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What should the level of the 2009 pay rise be
#51
would dearly like to... though they see no shame... though I suspect hey would mind the name

of course they are not offering staff a bad deal.. they are taking on self employed individuals who are acting as contractors for them, and it is nice that the self employed diggers are able to carry out the work for 60 quid a day... thus saving the company money of it had to employ them..

"Entrepreneurs are simply those who understand that there is little difference between obstacle and opportunity and are able to turn both to their advantage."
Niccolo Machiavelli
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#52
Quote:quote:Originally posted by drpeterwardle

I cant recall the exact figures ....The pension entitlement alone was about an 8% rise ie over a grand, the leave entitlement was for 4 weeks plus banks holidays worth about 2k and over a 1k in basic increase. Then there is the entitlement to a months sick pay 1.5k. This I think equated to about a third increase in the pay package.

However most people saw little increase in there take home pay. In my view this benefits package was misplaced - what people need is more cash now.
Peter
(my italics)

That might be a third increase in the overall pay package IF previously archaeologists had had NO paid holiday pay AT ALL, NO paid sick leave AT ALL (and now use up all their allowance, every year) and had a pension. Which of course wasn't and isn't the case for the vast majority of archaeologists. Plus the leave entitlement at least was a legislative change. You are being disingenuous in your use of these figures, looking at the IfA's page on this (http://www.archaeologists.net/modules/ic...p?page=206) it appears that your figures are out as well. Whilst we all acknowledge these increases, such as they were, place an increased cost on employers, they give the employee essential rights and security, which make them more productive employees in the long run.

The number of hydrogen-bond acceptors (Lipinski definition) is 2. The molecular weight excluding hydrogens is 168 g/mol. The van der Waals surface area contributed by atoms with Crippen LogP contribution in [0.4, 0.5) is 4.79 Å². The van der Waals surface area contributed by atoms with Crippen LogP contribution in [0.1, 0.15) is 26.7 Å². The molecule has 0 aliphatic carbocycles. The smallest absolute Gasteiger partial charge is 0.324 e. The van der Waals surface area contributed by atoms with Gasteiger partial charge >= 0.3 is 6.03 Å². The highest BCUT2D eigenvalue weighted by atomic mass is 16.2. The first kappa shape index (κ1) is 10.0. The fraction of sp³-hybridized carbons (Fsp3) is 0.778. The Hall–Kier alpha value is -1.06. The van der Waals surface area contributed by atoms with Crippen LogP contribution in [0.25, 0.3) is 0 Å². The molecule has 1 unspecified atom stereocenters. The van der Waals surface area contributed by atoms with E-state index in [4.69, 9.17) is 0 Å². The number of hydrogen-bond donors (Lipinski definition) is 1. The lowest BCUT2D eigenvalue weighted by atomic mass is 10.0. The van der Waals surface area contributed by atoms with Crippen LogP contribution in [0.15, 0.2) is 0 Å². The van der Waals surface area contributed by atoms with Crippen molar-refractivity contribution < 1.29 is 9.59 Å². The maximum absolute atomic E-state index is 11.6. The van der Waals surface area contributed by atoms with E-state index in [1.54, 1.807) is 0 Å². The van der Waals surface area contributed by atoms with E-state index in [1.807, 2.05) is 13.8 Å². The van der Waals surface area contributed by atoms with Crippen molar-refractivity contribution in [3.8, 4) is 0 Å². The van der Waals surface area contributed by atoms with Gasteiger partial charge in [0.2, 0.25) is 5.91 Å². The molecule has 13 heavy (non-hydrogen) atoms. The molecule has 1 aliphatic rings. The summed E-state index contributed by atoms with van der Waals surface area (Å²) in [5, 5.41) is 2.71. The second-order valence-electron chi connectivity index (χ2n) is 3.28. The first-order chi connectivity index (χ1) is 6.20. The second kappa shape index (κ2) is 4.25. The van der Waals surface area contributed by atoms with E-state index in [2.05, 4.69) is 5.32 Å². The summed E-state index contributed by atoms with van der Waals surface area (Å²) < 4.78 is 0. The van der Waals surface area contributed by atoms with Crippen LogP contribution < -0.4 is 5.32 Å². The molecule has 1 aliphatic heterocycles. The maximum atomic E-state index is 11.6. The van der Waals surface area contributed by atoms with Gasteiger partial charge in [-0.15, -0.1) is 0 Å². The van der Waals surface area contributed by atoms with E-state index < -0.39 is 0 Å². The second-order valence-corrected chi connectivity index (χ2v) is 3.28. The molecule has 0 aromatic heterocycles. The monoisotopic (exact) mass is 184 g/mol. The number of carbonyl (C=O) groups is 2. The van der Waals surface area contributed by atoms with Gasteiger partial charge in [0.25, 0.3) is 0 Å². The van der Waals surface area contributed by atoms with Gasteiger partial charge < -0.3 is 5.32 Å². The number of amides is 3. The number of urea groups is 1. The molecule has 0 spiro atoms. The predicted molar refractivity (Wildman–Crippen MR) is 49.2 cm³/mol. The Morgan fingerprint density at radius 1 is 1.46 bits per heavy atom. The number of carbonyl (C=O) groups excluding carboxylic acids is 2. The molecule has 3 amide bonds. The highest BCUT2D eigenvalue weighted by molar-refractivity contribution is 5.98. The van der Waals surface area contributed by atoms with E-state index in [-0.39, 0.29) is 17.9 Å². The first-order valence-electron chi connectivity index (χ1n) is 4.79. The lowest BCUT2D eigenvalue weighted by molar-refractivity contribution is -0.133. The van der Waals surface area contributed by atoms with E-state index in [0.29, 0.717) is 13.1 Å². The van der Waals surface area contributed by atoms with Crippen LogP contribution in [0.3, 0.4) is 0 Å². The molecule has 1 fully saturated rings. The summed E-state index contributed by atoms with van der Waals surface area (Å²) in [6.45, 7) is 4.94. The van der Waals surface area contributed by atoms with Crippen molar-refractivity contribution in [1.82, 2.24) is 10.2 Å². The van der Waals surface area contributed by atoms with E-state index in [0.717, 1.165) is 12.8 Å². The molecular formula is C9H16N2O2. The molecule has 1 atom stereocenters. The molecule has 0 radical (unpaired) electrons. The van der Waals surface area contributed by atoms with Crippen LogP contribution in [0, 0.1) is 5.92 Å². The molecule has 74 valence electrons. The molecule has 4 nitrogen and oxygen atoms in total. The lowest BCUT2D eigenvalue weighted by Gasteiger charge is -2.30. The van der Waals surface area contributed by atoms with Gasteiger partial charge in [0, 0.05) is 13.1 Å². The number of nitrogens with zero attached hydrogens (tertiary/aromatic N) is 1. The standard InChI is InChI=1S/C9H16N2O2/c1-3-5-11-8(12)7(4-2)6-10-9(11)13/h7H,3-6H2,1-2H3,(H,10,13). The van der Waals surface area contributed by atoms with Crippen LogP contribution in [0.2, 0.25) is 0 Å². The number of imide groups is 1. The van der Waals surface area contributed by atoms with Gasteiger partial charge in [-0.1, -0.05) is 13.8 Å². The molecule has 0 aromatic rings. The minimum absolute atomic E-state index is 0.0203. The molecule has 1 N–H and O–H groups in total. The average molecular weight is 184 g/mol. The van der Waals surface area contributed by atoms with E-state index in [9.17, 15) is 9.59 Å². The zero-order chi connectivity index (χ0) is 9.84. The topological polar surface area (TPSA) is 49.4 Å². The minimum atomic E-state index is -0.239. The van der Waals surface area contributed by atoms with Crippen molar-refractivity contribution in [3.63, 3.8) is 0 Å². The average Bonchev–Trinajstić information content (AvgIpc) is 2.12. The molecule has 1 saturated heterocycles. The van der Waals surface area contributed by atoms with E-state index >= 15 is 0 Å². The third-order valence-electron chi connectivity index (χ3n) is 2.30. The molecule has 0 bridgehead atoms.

Whilst we all want to see an improvement in baseline pay, decent sick leave, holiday and pension rights are important as well and underpin the basic pay in providing a secure and balanced employment package. We have to move to a position where we have decent pay and decent conditions, not barely adequate pay and no security.
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#53
Bob said "Plus the leave entitlement at least was a legislative change" yes there was a change in the legal requirements and yes there was also an IFA increase.

As I have said it would be useful for somebody to collate and make easily what these figures are. (They are of no real relevance to me as my pay structure is better than this).

The point is that both government and the IFA have increased the costs of employing somebody which means that 300 or so (the owners of small companies) will earn less. It also means that it is more likely that people will be made redundant.

Peter
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#54
Quote:quote:Originally posted by drpeterwardle